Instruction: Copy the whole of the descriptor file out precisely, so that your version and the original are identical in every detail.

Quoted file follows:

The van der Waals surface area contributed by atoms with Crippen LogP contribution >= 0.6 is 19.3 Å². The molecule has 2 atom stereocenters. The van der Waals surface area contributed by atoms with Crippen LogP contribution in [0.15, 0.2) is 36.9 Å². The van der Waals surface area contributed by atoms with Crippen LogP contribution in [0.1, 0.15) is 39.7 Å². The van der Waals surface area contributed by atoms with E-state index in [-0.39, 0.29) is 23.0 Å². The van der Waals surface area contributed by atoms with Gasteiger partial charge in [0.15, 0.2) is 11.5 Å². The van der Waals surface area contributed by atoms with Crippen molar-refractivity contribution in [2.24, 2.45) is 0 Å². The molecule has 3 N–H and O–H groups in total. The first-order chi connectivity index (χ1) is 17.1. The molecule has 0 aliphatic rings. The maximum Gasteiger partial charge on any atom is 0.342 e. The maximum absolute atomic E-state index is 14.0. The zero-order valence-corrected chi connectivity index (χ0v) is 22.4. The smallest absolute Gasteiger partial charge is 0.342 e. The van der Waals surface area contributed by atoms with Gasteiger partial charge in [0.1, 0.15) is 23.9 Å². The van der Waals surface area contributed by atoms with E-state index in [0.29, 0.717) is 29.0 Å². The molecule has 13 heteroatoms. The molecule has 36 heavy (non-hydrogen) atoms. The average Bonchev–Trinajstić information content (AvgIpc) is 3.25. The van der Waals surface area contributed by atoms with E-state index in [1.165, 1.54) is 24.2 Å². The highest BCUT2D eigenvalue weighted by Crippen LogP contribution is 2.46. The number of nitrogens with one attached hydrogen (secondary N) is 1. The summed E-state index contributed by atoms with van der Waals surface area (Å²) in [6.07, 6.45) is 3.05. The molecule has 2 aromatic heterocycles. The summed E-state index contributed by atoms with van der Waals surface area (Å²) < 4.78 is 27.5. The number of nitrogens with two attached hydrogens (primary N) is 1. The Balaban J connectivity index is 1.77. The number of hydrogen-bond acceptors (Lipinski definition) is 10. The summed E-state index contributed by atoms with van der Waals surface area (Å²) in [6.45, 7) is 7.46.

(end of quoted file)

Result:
The van der Waals surface area contributed by atoms with Crippen LogP contribution >= 0.6 is 19.3 Å². The molecule has 2 atom stereocenters. The van der Waals surface area contributed by atoms with Crippen LogP contribution in [0.15, 0.2) is 36.9 Å². The van der Waals surface area contributed by atoms with Crippen LogP contribution in [0.1, 0.15) is 39.7 Å². The van der Waals surface area contributed by atoms with E-state index in [-0.39, 0.29) is 23.0 Å². The van der Waals surface area contributed by atoms with Gasteiger partial charge in [0.15, 0.2) is 11.5 Å². The van der Waals surface area contributed by atoms with Crippen molar-refractivity contribution in [2.24, 2.45) is 0 Å². The molecule has 3 N–H and O–H groups in total. The first-order chi connectivity index (χ1) is 17.1. The molecule has 0 aliphatic rings. The maximum Gasteiger partial charge on any atom is 0.342 e. The maximum absolute atomic E-state index is 14.0. The zero-order valence-corrected chi connectivity index (χ0v) is 22.4. The smallest absolute Gasteiger partial charge is 0.342 e. The van der Waals surface area contributed by atoms with Gasteiger partial charge in [0.1, 0.15) is 23.9 Å². The van der Waals surface area contributed by atoms with E-state index in [0.29, 0.717) is 29.0 Å². The molecule has 13 heteroatoms. The molecule has 36 heavy (non-hydrogen) atoms. The average Bonchev–Trinajstić information content (AvgIpc) is 3.25. The van der Waals surface area contributed by atoms with E-state index in [1.165, 1.54) is 24.2 Å². The highest BCUT2D eigenvalue weighted by Crippen LogP contribution is 2.46. The number of nitrogens with one attached hydrogen (secondary N) is 1. The summed E-state index contributed by atoms with van der Waals surface area (Å²) in [6.07, 6.45) is 3.05. The molecule has 2 aromatic heterocycles. The summed E-state index contributed by atoms with van der Waals surface area (Å²) < 4.78 is 27.5. The number of nitrogens with two attached hydrogens (primary N) is 1. The Balaban J connectivity index is 1.77. The number of hydrogen-bond acceptors (Lipinski definition) is 10. The summed E-state index contributed by atoms with van der Waals surface area (Å²) in [6.45, 7) is 7.46.